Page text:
The ambience of Umerkot was relaxing, not heavily studded with upholstery but very artistic placement of furniture with ample space between seating to help protect the privacy of conversations and proper isolation. The capacity of this 80 seater restaurant has three sections: a patio, the main restaurant and a secluded cozy section near the bar. All the sections are ideally isolated from each other and most importantly place is well ventilated. The use of silk on the walls and on the table spreads was creative yet simple. The artifacts like paintings, weapons on the wall help you relate with the emperors saga. The wood décor is rather understated and simple making it ideal for both business and families.

The menu is apt and precise; focuses more on the experience and not on the long list of menu’s creating confusion. As for us we honored what the Sajit and Sanjay had proposed, it goes like …

For Starters we had .. Aalo tikki, Murg ki Chaanp (Chiken legs marinated with lemon and royal cumin) and Gosht Laccha Kebabs ( Lamp slivers marinated with paththar ke phool and kebab chini)… this time it was difficult to give Sajit an ear as the senses focus relishing the great taste ..as the discussion continues with questions from Eating Chef’s ( Charles, Madhu etc) to the hosting Chef Sajit, conversations was interesting…

The Main Course was ‘Murgh e Firdaus’ ( A Musafirkhana’s specialty with magical fillings and curry) ‘Gosht Nalli Afghani’ ( Lamp shanks cooked with Saffron) and ‘Dal Makhani’ (fusion of lentils simmered for a minimal of 12 hours with extraordinary palate ) Mutter Makhana Masaledar ( puffed lotus seeds cooked with green peas and spices) on the vegetarian frontier…the extraordinary Gelafi Kulchas were so soft and delicious.

Sajjt added that the particulars of this cuisine also related well with Unani aspects of the medicinal use of spices and cooking methods with witch even with sucha heavy use of meat the digestion is a simple affair, he further added that the medicinal effects of these magical recipes make your stomach lighter rather than heavier meal after meal. The meat and the marinating it surely make it a wonder. With few ‘ingredients’ getting reintroduced due to people liking like that of Peas in the Mutter makhana masaledar, which originally used to use channa-dal instead, he was frank to admit their experiments, we all were enjoying the experience.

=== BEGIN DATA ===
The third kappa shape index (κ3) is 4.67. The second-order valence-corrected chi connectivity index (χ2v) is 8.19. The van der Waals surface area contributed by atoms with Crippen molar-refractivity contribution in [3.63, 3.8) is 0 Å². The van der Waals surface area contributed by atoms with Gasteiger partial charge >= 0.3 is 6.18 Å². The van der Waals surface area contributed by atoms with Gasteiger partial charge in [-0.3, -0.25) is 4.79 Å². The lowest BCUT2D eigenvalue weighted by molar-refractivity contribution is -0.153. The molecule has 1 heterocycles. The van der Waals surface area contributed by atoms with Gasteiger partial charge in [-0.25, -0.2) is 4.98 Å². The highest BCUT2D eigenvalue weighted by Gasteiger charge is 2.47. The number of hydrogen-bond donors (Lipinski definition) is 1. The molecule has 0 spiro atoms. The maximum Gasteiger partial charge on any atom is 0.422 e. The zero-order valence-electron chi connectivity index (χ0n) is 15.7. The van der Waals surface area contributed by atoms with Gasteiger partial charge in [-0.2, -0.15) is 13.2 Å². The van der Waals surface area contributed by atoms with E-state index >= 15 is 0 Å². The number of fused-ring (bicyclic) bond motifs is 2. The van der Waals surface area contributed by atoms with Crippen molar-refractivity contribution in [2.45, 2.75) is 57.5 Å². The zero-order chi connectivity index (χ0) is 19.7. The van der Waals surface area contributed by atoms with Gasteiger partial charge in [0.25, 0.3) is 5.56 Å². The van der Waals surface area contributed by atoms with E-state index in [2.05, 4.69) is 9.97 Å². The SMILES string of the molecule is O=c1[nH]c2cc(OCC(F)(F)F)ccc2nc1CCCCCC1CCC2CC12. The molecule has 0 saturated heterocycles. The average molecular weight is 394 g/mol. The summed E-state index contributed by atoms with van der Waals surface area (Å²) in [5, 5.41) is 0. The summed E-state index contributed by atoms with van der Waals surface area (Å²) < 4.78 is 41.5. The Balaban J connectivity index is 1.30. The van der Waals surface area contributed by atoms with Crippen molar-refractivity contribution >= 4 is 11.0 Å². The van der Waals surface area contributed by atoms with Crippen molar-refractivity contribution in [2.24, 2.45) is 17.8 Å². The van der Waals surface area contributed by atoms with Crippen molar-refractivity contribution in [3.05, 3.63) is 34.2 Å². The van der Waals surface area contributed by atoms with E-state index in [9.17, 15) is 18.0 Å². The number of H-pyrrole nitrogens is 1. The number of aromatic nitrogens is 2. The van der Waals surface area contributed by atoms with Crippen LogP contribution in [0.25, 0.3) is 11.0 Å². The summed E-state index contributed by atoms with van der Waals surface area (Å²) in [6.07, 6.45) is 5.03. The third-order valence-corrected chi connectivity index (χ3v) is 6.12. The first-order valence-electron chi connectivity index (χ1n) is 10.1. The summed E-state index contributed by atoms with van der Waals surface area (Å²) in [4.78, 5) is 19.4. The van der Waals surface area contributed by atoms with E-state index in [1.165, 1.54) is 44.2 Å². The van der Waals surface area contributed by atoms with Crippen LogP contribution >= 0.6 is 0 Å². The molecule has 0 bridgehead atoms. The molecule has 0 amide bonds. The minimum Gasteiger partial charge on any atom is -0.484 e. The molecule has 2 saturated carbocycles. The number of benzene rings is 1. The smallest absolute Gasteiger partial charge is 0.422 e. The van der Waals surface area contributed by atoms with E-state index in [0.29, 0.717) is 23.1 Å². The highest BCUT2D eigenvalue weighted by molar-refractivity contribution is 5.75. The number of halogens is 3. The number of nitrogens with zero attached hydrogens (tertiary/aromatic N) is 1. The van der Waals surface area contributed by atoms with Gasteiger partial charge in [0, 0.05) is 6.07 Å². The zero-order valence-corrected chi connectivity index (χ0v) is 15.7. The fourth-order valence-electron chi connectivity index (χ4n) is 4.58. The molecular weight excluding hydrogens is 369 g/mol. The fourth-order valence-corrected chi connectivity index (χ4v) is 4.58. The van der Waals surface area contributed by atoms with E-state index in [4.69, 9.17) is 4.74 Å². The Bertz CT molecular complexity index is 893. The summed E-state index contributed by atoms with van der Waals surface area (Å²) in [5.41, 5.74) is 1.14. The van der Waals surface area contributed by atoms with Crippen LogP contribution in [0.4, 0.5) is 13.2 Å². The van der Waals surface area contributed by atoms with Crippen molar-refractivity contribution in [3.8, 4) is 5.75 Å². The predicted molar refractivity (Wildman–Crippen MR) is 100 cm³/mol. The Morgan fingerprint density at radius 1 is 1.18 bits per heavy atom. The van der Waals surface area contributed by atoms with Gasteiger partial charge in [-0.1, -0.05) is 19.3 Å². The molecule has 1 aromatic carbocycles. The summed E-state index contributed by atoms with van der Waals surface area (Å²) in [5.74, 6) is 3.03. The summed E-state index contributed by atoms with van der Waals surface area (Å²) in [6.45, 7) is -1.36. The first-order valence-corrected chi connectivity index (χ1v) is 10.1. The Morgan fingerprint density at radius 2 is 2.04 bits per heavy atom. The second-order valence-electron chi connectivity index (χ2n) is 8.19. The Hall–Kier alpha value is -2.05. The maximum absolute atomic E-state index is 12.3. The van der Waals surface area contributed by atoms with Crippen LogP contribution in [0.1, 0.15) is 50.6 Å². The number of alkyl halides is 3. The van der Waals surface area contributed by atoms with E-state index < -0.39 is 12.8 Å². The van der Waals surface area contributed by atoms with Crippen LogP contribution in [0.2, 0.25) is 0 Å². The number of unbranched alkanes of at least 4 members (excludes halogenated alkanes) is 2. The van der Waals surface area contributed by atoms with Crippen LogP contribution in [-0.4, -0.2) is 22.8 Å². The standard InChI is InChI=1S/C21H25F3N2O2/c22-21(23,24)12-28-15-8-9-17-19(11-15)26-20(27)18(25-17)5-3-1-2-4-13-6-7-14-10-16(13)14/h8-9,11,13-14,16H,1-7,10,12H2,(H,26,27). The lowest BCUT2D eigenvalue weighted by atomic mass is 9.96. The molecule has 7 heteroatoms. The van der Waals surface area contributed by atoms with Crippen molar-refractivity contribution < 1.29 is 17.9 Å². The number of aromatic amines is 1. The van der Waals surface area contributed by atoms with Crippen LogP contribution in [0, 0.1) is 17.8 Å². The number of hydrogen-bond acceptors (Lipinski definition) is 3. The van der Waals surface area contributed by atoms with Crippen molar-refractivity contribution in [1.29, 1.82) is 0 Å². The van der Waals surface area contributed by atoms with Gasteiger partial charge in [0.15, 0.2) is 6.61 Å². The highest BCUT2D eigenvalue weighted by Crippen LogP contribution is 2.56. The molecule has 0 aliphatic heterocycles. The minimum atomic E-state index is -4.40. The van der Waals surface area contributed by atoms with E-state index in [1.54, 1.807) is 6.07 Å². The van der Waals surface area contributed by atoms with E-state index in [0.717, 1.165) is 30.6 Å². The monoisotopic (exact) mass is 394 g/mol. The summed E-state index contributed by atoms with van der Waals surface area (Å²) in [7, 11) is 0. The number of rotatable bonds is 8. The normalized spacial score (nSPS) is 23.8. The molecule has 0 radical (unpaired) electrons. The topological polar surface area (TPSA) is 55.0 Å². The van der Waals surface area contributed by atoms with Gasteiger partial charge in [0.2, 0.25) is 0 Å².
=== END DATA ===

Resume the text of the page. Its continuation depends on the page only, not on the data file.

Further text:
By the time we could give justice to the main course the Gosth Biryani shah Pasand ( Lamb biryani inspired from bawarchikhana of Royals) was served, must mention that the service was attentive, prompt and carried the ‘Aadab’ due to the nobles…

This was the ‘ecstasy’ time when the ‘Royal Sweets’ like ‘Paneer ka Jalebi’, Tandoori Ananas (made by cooking the caramelized pineapple in tandoor) served with Vanilla Ice Cream…it took us quite a while to realize that the other tables are full and Sajit seen engaging with few others as we relished the fantastic dinner which lasted for almost two hours…

On a separating note we did spend another good part in the kitchen where these delicacies were and being created, Sanjay and his team was keeping our eyes engaged while we repented having to get ‘satisfied’ with the fullness and contentment but our eyes continued to dance on the Noble color-codes steaming out of the kitchen ….

There are many facts we heard, many aromas experienced and understood, few did help us change our assumptions, beliefs of Mughlai food …Keeping a tag on the wrist watch and the place to return again, we burped away back home late night when the Koramangala 80 ft road was almost sleeping while the night was young…

Umerkot is located at #30, 80 Ft Main Road, ST Bed, Koramangala, Bangalore-34, ph: 2550426 or 41522223/4/5/6.

The restaurant also has valet parking and a small paan shop serving ‘maghai’

If you have been to Umerkot recently and would like to give your feedback, please provide here